“The (Oak Hill Trails Association) is most interested in part of the Violet Crown Trail to be on Williamson Creek, because that will start the connection for that trail that has been approved in the past,” Perkins said. “If the section from Brodie to Brush Country is built then everyone will be able to run, bike and hike safely without the risk of automobile interaction.”


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3 COMMENTS

  1. By Katy Roper, August 20, 2014

    The “trail” being proposed from Brodie to Brush Country would be a 12 foot wide concrete bikeway, with a minimum of 2 foot shoulders. It would pass within 20 yards of some greenbelt homes. It would add about 90,000 feet of impervious ground cover to the floodplain. This is in an area that flooded in mid October and required evacuations in Sunset Valley in the middle of the night. A final plan for the Violet Crown Trail was approved by City Council in 2010 that did not have these environmental and neighborhood concerns. Those of us who live along Williamson Creek are very concerned about the plans to build the trail along Williamson Creek.

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  2. By S. Green, August 22, 2014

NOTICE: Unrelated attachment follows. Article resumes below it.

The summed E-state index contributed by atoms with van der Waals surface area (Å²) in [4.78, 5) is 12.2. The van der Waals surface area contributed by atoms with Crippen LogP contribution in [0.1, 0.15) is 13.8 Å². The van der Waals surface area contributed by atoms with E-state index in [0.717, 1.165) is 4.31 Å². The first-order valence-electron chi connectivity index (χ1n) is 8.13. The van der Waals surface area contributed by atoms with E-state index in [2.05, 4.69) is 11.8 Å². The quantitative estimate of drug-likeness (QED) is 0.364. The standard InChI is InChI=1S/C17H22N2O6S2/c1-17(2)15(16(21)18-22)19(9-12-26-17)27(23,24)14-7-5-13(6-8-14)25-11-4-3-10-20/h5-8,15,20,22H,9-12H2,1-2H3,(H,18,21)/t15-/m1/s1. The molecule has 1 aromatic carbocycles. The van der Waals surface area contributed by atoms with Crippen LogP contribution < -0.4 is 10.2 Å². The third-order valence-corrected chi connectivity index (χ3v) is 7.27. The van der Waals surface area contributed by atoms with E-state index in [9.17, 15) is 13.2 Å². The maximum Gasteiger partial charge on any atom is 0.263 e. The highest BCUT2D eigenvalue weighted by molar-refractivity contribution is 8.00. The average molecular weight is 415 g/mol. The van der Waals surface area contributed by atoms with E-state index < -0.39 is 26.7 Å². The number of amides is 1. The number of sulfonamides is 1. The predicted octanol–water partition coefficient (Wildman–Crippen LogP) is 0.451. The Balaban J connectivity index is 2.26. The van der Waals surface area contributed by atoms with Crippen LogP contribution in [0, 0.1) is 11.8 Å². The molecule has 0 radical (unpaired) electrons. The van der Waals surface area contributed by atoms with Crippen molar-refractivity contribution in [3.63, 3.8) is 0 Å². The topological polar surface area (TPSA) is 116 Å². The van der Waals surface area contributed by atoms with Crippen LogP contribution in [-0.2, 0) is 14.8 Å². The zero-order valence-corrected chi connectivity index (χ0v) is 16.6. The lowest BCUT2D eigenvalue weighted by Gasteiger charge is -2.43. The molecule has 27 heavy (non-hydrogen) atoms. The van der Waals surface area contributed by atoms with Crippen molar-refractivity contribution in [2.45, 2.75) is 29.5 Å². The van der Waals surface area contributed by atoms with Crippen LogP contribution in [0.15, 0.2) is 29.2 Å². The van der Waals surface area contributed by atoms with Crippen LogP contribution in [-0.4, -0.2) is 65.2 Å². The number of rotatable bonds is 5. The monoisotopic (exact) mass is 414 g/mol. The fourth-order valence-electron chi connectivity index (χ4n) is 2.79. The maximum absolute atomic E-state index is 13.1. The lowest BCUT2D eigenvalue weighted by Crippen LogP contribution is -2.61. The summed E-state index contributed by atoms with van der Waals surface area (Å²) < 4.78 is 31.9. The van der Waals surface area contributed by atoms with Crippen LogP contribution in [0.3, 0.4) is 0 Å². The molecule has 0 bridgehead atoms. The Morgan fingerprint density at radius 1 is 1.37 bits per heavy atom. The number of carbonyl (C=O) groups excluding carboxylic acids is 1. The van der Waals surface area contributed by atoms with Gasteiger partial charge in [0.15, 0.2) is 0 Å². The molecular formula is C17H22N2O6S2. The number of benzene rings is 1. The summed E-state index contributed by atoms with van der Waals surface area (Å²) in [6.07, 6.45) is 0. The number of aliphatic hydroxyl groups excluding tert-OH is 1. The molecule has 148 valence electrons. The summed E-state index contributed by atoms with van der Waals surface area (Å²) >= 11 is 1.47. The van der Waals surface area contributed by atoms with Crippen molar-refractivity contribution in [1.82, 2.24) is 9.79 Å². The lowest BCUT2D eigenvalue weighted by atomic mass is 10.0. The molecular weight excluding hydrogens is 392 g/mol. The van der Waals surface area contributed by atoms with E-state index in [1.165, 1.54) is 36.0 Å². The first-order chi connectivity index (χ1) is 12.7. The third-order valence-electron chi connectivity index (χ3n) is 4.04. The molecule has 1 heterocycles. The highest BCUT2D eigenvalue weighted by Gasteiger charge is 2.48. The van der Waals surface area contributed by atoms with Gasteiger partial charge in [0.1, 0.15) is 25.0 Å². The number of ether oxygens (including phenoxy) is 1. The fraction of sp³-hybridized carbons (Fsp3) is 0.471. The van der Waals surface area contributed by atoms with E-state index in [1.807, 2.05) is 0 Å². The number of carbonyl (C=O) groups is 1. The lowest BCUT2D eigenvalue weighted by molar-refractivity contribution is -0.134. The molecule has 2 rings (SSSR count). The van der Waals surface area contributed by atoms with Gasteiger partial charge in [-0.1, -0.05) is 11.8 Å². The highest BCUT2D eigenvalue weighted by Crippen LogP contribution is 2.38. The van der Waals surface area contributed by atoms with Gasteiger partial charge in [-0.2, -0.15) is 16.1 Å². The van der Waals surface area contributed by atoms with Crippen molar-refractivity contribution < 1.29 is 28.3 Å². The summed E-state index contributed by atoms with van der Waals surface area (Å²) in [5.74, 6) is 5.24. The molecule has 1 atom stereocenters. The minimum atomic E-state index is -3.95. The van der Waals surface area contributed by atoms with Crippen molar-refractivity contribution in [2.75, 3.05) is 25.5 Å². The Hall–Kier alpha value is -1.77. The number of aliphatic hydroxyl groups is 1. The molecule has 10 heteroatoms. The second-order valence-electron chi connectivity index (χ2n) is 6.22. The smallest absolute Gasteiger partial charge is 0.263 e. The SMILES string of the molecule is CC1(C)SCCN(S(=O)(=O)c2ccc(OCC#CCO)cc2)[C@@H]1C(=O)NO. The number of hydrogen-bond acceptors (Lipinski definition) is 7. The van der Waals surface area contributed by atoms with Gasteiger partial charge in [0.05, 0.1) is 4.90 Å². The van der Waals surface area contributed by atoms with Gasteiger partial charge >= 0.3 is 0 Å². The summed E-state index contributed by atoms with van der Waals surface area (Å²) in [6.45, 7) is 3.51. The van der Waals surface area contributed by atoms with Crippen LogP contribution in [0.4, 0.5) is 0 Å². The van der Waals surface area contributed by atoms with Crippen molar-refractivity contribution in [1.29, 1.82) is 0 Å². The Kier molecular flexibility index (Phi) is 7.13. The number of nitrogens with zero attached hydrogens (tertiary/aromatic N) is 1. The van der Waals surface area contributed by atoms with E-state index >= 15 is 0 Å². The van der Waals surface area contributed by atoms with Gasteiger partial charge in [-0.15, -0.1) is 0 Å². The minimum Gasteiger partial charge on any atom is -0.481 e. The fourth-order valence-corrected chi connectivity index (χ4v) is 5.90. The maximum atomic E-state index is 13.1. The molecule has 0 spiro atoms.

I don’t believe anyone is against an urban bicycle route. However, I and most of my neighbors oppose the proposed Option 1. The greenbelt between Williamson Creek and the homes is very limited and prone to flooding. We do not want to hear construction equipment disruption in our backyards – beeping, scraping, grading, concrete trucks, etc. A trail behind our homes would cause constant disruption from dawn to dusk – dogs barking nonstop and people hollering at each other while running/biking; the presence of strangers around all the time; the hard surface material would heat-up the area, stressing the trees and greenery; and we are further concerned about fire hazards, crime, homeless intrusion, dog poo/people relieving themselves; trash, etc.

    We urge our Oak Hill neighbors to support a route other than the intrusive Option 1. The Violet Crown Trail is a means to get from one place to another; other option routes are much more efficient.

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  3. By Christopher C, August 24, 2014

    I would think a hidden trail off of a roadway would not only invite illegal activity, but provide perfect access in and out of the neighborhood minimizing the fear of getting caught. A roadway for crime. If this proposed “trail” goes through will there be any police presence? Will there be quick access for emergency vehicles without having to go up and down down a one way street? Will they provide a nice safe gated community to ensure no additional parking clogs up the already busy roads? Who will be liable for personal injuries, decreased property values, cleaning up the beer cans, increased criminal activity, relocating the wildlife, six-foot privacy fences for those who had no need for them in the past? Going along Williamson Creek would be huge never ending expense to not only maintain, but because lack of safety, and civil action suits because of property value losses.